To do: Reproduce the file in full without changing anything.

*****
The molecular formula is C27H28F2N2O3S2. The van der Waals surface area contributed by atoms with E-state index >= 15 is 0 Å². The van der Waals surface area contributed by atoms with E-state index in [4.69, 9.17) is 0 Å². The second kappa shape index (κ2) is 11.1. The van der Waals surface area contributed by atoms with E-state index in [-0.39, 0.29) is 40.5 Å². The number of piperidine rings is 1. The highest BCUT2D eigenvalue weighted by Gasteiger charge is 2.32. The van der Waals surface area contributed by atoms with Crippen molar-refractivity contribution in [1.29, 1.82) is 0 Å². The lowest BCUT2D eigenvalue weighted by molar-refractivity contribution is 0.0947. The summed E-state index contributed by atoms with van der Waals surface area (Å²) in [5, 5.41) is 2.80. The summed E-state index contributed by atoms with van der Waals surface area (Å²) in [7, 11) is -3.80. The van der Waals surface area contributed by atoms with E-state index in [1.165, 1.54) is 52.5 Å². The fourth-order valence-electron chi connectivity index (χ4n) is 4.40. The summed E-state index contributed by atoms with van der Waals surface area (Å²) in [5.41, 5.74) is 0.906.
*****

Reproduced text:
The molecular formula is C27H28F2N2O3S2. The van der Waals surface area contributed by atoms with E-state index >= 15 is 0 Å². The van der Waals surface area contributed by atoms with E-state index in [4.69, 9.17) is 0 Å². The second kappa shape index (κ2) is 11.1. The van der Waals surface area contributed by atoms with E-state index in [-0.39, 0.29) is 40.5 Å². The number of piperidine rings is 1. The highest BCUT2D eigenvalue weighted by Gasteiger charge is 2.32. The van der Waals surface area contributed by atoms with Crippen molar-refractivity contribution in [1.29, 1.82) is 0 Å². The lowest BCUT2D eigenvalue weighted by molar-refractivity contribution is 0.0947. The summed E-state index contributed by atoms with van der Waals surface area (Å²) in [5, 5.41) is 2.80. The summed E-state index contributed by atoms with van der Waals surface area (Å²) in [7, 11) is -3.80. The van der Waals surface area contributed by atoms with E-state index in [1.165, 1.54) is 52.5 Å². The fourth-order valence-electron chi connectivity index (χ4n) is 4.40. The summed E-state index contributed by atoms with van der Waals surface area (Å²) in [5.41, 5.74) is 0.906.